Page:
Real World Pump Operations

real-world-pumpAn advanced water delivery seminar

Paul Shapiro, Director of FIRE FLOW TECHNOLOGY, has designed a class on advanced pump operations guaranteed to enlighten you. This action packed, hands-on class will take the students through step-by-step procedures on virtually all-conceivable pump operations that their departments can produce.

Here are just a few of the things that the students will learn about the pump operator’s role:

  • Booster tank operations
  • Change over procedures from tank water to hydrant water
  • Handline operations
  • Calculating real world engine pressures
  • Developing supply line evolutions capable of doubling the pumps rated capacity
  • Relay pump operations
  • Dual pumping
  • Developing a looped supply line system
  • Manifold operations
  • High rise pump operations
  • Blitz attack operations
  • Producing high flow handline and master stream operations
  • Large diameter hose basics

Students will assist in developing pump charts capable of calculating any conceivable engine pressure that may be required. There will also be an evaluation of their departments hose and nozzle delivery capabilities. This will be a golden opportunity to look at some new concepts. The Real World Pump Operations seminar will conclude with a multi company evolution, which will include all material presented in class.

All personnel involved with firefighting from the chief officers and company officers to the pump operators and firefighters will benefit from this class.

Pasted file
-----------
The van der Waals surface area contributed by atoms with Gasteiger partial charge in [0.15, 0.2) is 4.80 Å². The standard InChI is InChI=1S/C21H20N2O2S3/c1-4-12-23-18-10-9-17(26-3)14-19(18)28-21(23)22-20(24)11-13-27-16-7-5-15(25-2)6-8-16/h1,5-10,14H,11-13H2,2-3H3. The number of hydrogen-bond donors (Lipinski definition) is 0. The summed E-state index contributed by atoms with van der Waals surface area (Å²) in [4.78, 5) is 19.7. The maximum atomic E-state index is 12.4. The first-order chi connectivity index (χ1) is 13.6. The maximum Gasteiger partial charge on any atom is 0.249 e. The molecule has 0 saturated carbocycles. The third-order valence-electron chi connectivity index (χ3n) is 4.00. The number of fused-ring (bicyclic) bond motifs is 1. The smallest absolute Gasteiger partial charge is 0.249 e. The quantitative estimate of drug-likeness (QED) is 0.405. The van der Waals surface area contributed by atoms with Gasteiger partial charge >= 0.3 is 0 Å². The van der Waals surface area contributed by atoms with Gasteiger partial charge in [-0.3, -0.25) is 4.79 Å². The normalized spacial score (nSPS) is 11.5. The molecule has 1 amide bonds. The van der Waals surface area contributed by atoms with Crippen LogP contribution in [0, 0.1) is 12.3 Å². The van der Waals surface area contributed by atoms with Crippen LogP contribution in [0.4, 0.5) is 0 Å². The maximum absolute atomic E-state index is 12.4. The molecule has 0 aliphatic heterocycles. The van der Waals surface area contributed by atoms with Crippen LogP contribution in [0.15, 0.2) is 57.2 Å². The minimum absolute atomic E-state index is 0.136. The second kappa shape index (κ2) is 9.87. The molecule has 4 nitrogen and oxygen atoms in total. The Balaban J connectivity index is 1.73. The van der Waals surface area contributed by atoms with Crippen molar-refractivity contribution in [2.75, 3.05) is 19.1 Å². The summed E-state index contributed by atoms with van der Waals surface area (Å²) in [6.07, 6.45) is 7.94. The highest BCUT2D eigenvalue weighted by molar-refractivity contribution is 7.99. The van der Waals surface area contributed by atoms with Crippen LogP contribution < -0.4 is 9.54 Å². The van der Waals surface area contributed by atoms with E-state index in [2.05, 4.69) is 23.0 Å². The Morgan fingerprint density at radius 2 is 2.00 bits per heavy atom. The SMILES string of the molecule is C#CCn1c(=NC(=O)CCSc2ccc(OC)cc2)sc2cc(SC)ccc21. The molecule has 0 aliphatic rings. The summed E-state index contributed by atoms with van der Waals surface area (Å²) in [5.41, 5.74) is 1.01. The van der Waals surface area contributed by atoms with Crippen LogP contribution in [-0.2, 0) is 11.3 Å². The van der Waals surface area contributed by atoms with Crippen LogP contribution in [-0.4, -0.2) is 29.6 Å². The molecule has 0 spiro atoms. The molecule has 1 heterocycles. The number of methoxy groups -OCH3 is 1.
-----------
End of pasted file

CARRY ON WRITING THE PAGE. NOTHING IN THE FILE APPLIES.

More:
Are you tired of the traditional hose evolution classes taught from the generic training manuals that have been in the fire service for years? The Real World Pump Operations class will take you beyond this dark age and into a new, progressive and innovative era. Students should bring their turnout gear, an open mind and a lot of energy and be prepared to be amazed because you’re going to learn pumping concepts you never thought possible.


  • Pump theory
    • A brief discussion on the design of centrifugal pumps Special attention will be given to obtaining capacity and greater flows.
  • Supply line operations
    • Hose operations
      • This portion of the class will show how to maximize the available water supply with LDH hose. Special attention will be given to LDH” operations from 2-1/2” hydrant ports, dual LDH lines from one hydrant and dual LDH supply lines from two hydrants for maximum flow. Expect to see pump capacities pushing to being doubled in this type of operation.
    • Safety
      • Because of the potential for water hammer and because of the actual weight of LDH” hose, special attention must be given to safety. You will learn the need for pressure dump valves and how to adjust them, pump operations that will prevent water hammer and special hose handling techniques to deal with the weight of LDH hose.
    • Relay pump operations for inner city
      • Relay pumping is most commonly thought of as being used in a rural area where there is a lack of hydrants. This class will show the need for a relay pump operation in the inner city during a major fire/high volume water operation. Pump operation techniques and procedures will be taught for setting up a relay pump operation. Also included will be a manifold distribution system at the receiving end of the relay pump operation to supply multiple pumpers.
    • Dual pumping
      • Dual pumping is a convenience evolution that allows two or more pumpers to share the same water supply. It involves hooking up pumpers intake to intake.